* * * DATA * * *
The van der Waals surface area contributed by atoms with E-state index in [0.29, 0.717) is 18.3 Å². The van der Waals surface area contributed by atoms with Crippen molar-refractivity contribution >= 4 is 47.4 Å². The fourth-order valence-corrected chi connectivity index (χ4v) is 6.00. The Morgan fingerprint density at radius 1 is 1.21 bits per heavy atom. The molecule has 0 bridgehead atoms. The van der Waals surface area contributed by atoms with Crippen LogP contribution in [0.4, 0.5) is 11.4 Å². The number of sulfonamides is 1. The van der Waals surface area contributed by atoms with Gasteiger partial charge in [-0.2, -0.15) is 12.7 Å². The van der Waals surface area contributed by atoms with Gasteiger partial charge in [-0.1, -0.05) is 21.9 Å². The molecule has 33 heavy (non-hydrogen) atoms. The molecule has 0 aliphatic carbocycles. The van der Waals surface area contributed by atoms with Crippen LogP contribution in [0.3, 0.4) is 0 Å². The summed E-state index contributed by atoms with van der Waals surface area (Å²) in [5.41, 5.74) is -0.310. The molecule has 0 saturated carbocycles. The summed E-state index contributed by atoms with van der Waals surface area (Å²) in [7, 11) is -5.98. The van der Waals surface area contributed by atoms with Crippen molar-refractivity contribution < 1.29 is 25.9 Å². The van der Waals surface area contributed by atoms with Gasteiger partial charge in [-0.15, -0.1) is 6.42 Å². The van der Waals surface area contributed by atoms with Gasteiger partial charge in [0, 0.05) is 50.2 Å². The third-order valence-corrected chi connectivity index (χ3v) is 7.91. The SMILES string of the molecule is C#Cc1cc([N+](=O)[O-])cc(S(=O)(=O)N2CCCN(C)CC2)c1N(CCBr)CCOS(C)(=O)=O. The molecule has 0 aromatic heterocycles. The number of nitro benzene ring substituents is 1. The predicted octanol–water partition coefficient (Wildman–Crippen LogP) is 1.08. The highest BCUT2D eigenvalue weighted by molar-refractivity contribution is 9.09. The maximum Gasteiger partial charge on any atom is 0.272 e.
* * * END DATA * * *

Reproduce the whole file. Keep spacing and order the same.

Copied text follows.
The van der Waals surface area contributed by atoms with E-state index in [0.29, 0.717) is 18.3 Å². The van der Waals surface area contributed by atoms with Crippen molar-refractivity contribution >= 4 is 47.4 Å². The fourth-order valence-corrected chi connectivity index (χ4v) is 6.00. The Morgan fingerprint density at radius 1 is 1.21 bits per heavy atom. The molecule has 0 bridgehead atoms. The van der Waals surface area contributed by atoms with Crippen LogP contribution in [0.4, 0.5) is 11.4 Å². The number of sulfonamides is 1. The van der Waals surface area contributed by atoms with Gasteiger partial charge in [-0.2, -0.15) is 12.7 Å². The van der Waals surface area contributed by atoms with Gasteiger partial charge in [-0.1, -0.05) is 21.9 Å². The molecule has 33 heavy (non-hydrogen) atoms. The molecule has 0 aliphatic carbocycles. The van der Waals surface area contributed by atoms with Crippen LogP contribution in [0.3, 0.4) is 0 Å². The summed E-state index contributed by atoms with van der Waals surface area (Å²) in [5.41, 5.74) is -0.310. The molecule has 0 saturated carbocycles. The summed E-state index contributed by atoms with van der Waals surface area (Å²) in [7, 11) is -5.98. The van der Waals surface area contributed by atoms with Crippen molar-refractivity contribution < 1.29 is 25.9 Å². The van der Waals surface area contributed by atoms with Gasteiger partial charge in [-0.15, -0.1) is 6.42 Å². The van der Waals surface area contributed by atoms with Gasteiger partial charge in [0, 0.05) is 50.2 Å². The third-order valence-corrected chi connectivity index (χ3v) is 7.91. The SMILES string of the molecule is C#Cc1cc([N+](=O)[O-])cc(S(=O)(=O)N2CCCN(C)CC2)c1N(CCBr)CCOS(C)(=O)=O. The molecule has 0 aromatic heterocycles. The number of nitro benzene ring substituents is 1. The predicted octanol–water partition coefficient (Wildman–Crippen LogP) is 1.08. The highest BCUT2D eigenvalue weighted by molar-refractivity contribution is 9.09. The maximum Gasteiger partial charge on any atom is 0.272 e.